How To Change Your Mind by MICHAEL POLLAN

Cosmos - - Spectrum - — AN­DREW MASTER­SON AN­DREW MASTER­SON is the news and re­views ed­i­tor of Cos­mos.

Pen­guin Ran­dom House (2018) RRP $28.00

AS READ­ERS FA­MIL­IAR with his pre­vi­ous books, such as Cooked, will at­test, Michael Pollan is a good per­son to have in charge of the ship.

An as­sured, un­fussy writer, and fas­tid­i­ous re­searcher, he is able to tease apart and stitch back to­gether com­plex, sprawl­ing sub­jects in ways that de­liver enough depth to be sat­is­fy­ing with­out get­ting too bogged down in minu­tiae.

In the spe­cific field of hal­lu­cino­gens (al­though the term is controversial), things are at their most insightful, or per­haps ad­dled, and Pollan’s ex­am­i­na­tion of psy­che­delic ex­per­i­ment is both timely and per­ti­nent. Today, af­ter a decades-long hia­tus, drugs such as LSD are again be­ing ex­am­ined as pos­si­ble ther­a­peu­tics in the treat­ment of men­tal ill­ness – and, of course, the use of hal­lu­cino­gens for per­sonal recre­ational and re­lax­ation prac­tices has never gone away.

The bio­chem­istry and neu­rol­ogy of psychedelics re­ceives com­par­a­tively brief treat­ment, but the long and strange tale of aca­demic in­ves­ti­ga­tion, clin­i­cal ap­pli­ca­tion and com­mer­cial exploitation of, in par­tic­u­lar, acid and magic mush­rooms, pop­u­lates Pollan’s pages with an ex­tra­or­di­nary cast of colour­ful char­ac­ters.

Many of the pi­o­neers of the first wave of psy­che­delic in­ter­est in the US are still alive, and many of them con­sented to be in­ter­viewed. Most cer­tainly, not all of th­ese peo­ple were, or are, wigged-out age­ing hip­pies with a pen­chant for tie-dye cloth­ing and the mu­sic of the Grate­ful Dead. Many were, or are, se­ri­ous sci­en­tists and psy­chi­a­trists and psy­chol­o­gists – and many re­gret the in­volve­ment of flam­boy­ant icon­o­clasts such as Ti­mothy Leary.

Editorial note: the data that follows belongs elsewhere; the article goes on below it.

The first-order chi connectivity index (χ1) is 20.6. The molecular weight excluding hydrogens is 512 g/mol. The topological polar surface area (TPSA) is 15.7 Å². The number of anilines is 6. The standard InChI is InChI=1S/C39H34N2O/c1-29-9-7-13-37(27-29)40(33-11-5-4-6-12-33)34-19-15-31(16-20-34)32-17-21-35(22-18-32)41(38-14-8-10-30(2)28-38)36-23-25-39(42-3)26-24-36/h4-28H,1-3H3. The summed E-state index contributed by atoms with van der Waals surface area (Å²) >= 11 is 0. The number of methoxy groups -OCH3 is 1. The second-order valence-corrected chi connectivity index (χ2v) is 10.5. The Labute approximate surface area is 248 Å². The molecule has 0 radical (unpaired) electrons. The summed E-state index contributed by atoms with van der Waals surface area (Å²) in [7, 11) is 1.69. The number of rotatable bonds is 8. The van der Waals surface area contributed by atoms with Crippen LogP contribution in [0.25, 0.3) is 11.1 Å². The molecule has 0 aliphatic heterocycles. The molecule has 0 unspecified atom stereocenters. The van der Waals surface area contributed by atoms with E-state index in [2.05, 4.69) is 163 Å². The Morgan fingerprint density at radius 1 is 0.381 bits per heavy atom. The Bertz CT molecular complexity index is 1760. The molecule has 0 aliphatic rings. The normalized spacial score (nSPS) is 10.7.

Al­most all, how­ever, carry a strange con­vic­tion and cer­tainty – a self-de­scribed knowl­edge of Other Worlds – that arises from their own ex­per­i­men­ta­tion with psychedelics. Nec­es­sar­ily, Pollan moves be­tween science, his­tory and the­ol­ogy. The psy­che­delic experience, most of his in­ter­vie­wees say, is not sim­i­lar to re­li­gious ec­stasy – it is a gen­uinely trans­for­ma­tive spir­i­tual experience. It doesn’t just feel real, it is real – a glimpse into an ex­tant Other World in which life-spirit is uni­ver­sal and con­scious­ness sur­vives in­di­vid­ual death.

Pollan is rightly scep­ti­cal, and, af­ter much re­search and prepa­ra­tion, de­cides to see for him­self by tak­ing LSD, psilo­cy­bin and 5-MEO-DMT, a pow­er­fully dis­tort­ing chem­i­cal com­pound de­rived from toads.

At length, he re­mains ad­mirably am­biva­lent, un­sure whether he went on trans­for­ma­tive il­lu­mi­nat­ing jour­neys, or just got off his tits. Ei­ther way, like the rest of this book, it makes for great read­ing.

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